Product Management Workshop for Chennai & Gurgaon

product-management-workshop-chennai-gurgaon-pic

We conducted a Product Management Workshop in Gurgaon on 12th Nov, 2016. This time we joined it with Chennai. So some folks from Chennai travelled to Gurgaon. There was a wonderful response and 14 ThoughtWorkers attended. Thanks to Jagbir Singh Lehl for all the help.

The day started with some excitement with Dinker Charak (aka me) missing the flight! I had insisted that Chennai team travel to Gurgaon as this workshop is most effective when done face to face. Now I had to face them remotely ūüėČ

But thanks for great coordination by Jagbir and enthusiasm/cooperation by the attendees, it went well (as per feedback).

The agenda was very fast faced and aggressive. But we made it through all sessions with skip few items here there.

product-management-workshop-chennai-gurgaon-schedule

Thank you Ankur Arora, Bijesh Vijayan, Jagbir Singh Lehl, Jeneef Joshua VJ, Kandan Muthukumar, Khushbu Agarwal, Kshama Tikmani, Kuhu Batra, Neha Agarwal, Ramani Siva Prakash T, Saif Khan, Sreerupa Dutta Auditto, Surabhi Seth and Virapandy Thulasimani for attending.

 

Are Startups a MVP for Maslow Hierarchy?

are-startups-mvp-maslow-hierarchy

What’s a MVP?

MVP has features just enough to prove a value and justify continued development.

mvp minimum viable product

We have all seen this. The MVP cuts across the value hierarchy and delivers a bit of each level.

What’s Maslow’s Hierarchy of Needs*?

Maslow’s hierarchy of needs is a motivational theory in psychology comprising a five tier model of human needs, often depicted as hierarchical levels within a pyramid.

maslow-need-hierarchy

We have all seen this. The theory stated that people are motivated to achieve certain needs, and that some needs take precedence over others. Once that level is fulfilled the next level up is what motivates us, and so on.

Startups and¬†Maslow’s Hierarchy

One reason why startup excites us is that in one go it satisfies each of these needs. A la how the MVP cuts across the value hierarchy and delivers a bit of each level.

maslow-need-hierarchy-startup-mvp

While they may not pay a lot, the basic needs are covered. There is a strong sense of belongingness to the startup and each other. The awe and aura of being a entrepreneur boost the esteem. Finally, the opportunity to create a business, a brand, make difference is ultimate realisation of personal potential.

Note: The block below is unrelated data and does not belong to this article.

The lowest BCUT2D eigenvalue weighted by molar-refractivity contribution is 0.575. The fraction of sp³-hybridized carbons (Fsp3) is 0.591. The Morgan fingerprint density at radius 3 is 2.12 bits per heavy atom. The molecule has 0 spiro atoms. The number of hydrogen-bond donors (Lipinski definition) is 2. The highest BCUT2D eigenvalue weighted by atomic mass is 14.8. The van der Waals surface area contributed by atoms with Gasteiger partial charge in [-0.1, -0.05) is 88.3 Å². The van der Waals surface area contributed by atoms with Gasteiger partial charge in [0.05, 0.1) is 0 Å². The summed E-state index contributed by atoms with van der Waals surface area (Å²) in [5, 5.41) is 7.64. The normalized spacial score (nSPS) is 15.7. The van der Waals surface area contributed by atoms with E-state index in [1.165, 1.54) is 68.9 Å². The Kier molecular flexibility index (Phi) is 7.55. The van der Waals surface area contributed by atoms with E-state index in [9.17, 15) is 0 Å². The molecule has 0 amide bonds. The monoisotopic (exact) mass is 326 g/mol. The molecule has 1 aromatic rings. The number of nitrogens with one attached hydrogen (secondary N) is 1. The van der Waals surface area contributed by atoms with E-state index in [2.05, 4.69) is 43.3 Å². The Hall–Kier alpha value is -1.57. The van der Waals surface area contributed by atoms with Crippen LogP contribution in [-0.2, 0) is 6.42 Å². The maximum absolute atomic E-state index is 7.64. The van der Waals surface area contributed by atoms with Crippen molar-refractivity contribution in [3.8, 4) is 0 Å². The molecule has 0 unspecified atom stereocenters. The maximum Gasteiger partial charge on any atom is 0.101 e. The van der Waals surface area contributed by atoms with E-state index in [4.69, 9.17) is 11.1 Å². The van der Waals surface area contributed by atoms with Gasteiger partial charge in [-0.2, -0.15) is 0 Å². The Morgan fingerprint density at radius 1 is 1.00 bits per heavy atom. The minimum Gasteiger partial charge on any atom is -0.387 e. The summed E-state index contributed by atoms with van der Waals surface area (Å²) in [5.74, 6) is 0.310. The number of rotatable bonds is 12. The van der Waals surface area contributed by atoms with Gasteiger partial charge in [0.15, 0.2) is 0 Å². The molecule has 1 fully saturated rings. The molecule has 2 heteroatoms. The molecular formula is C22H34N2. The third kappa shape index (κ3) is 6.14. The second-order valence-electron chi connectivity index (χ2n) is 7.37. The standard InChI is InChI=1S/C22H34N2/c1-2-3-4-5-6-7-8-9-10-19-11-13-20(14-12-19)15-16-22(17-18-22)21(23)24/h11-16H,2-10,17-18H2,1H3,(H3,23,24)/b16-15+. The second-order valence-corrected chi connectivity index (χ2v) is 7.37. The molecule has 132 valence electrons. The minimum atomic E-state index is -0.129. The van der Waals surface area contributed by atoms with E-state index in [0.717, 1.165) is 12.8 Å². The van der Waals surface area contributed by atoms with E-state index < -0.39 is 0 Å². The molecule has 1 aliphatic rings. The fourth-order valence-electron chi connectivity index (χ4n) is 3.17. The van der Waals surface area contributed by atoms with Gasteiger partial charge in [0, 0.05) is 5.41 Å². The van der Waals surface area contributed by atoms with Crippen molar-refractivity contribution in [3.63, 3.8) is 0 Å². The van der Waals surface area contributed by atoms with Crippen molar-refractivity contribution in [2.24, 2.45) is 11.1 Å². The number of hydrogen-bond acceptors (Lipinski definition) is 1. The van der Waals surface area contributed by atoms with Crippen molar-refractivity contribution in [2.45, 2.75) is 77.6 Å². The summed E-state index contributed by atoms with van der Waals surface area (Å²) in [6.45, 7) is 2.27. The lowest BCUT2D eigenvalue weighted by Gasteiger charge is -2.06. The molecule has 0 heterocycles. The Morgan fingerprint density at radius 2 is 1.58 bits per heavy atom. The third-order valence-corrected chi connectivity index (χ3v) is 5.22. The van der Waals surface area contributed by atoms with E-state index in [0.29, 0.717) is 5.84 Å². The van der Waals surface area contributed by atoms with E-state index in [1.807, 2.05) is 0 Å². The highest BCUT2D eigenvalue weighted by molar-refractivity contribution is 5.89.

Conclusion

Startups represent that thin vertical slice across Maslow Hierarchy making it an MVP for it. That explains the fascination with it. This insight can be used by other orgs to create avenues for employees to have same experience with leaving to start a startup.

 

* There are bunch of criticism and changes to this theory. But this idea is applicable still ūüôā

Hackathon: From Idea to a Product in a Day

Product Management Canvas (PMC)

I have been running these 1-day workshops for IIM’s Entrepreneur Cell and various offices of ThoughtWorks. We start with a new idea or an existing idea, work through it over the day, focus on one key product to come up with a clear picture of what it will be and an MVP for it. The audience has been folks who came in just with an idea, startups that came with a prototype or startups that have started seeing some customer traction.

Over time a structure has emerged. This is what I am sharing here. And, this is going to be a long one.

My commentary with use startups who have spent sometime on the idea and have a prototype in market as a typical example. However, this approach work for the who spectrum I mentioned above.

Here is what a typical agenda looks like:

Agenda

9:00 AM Our Approach, Objectives and Ground Rules 0:30
9:30 AM Product in a Box 0:30
10:00 AM Elevator Pitch 0:30
10:30 AM Business Model Canvas
Value Prop., Customer Segments & Channels
1:00
11:30 AM Break 0:15
11:45 AM Business Model Canvas
Cost & Revenues
1:00
12:45 PM Lunch Break 0:45
1:30 PM Product Strategy
Products line-up & Prioritization
0:30
2:00 PM Product Management Canvas
Idea, Market, Customer Segment, Business Value & Metrics
1:00
3:00 PM Break 0:15
3:15 PM Product Management Canvas
Features, Evangelism, Go To Market, Visual Identity & Key Resources
1:00
4:15 PM Break 0:30
4:45 PM Identifying MVP

Using Product Management Canvas to identify an MVP

0:45
5:30 PM Done

The day is run over a very tight schedule. So keeping time is important. Also, the aim is breadth-first and cover all rather than depth-first and iron out details.

This allows the attendees to get familiarity with the methods and they can do a do a detailed version on their own.

Our Approach, Objectives and Ground Rules

This is similar to Inception. One thing I always bring out that we will be discussing each idea with the team. Folks attending should be comfortable to share their idea with the group.

I always allow mobile phones. Folks are going to be here all day, typically a Saturday. A few minutes of phone calls related to family and work is not very disruptive.

Product in a Box

At times referred to as Product Box[1], it is a fun activity in which everyone is asked to imagine if their product came in a box, what would the label of the box look like. I provide this empty sheet to participants:

Product In A Box Guide

In order to help them visualize and organise their thoughts, I show them this slide for reference and walk them through each section and give some examples.

Product In A Box Guide

Usually people struggle a bit with this. Either they will be lost for words or write too much text and are frozen! Also, this being the first session, folks are bit slow to get started. I suggest to them is to just start writing. Once they do, words follow words and they are able to finish.

Once all are done (15 mins), I request each to read out exactly what they have written and add nothing as an after thought. I then as all if they will be willing to buy/invest in the idea.

The very exercise of having to write out the thoughts, read them aloud, not add in ad hoc manner to it and then hear responses, sets the time for rest of the day. I stress a lot on brevity and simplicity.

Elevator Pitch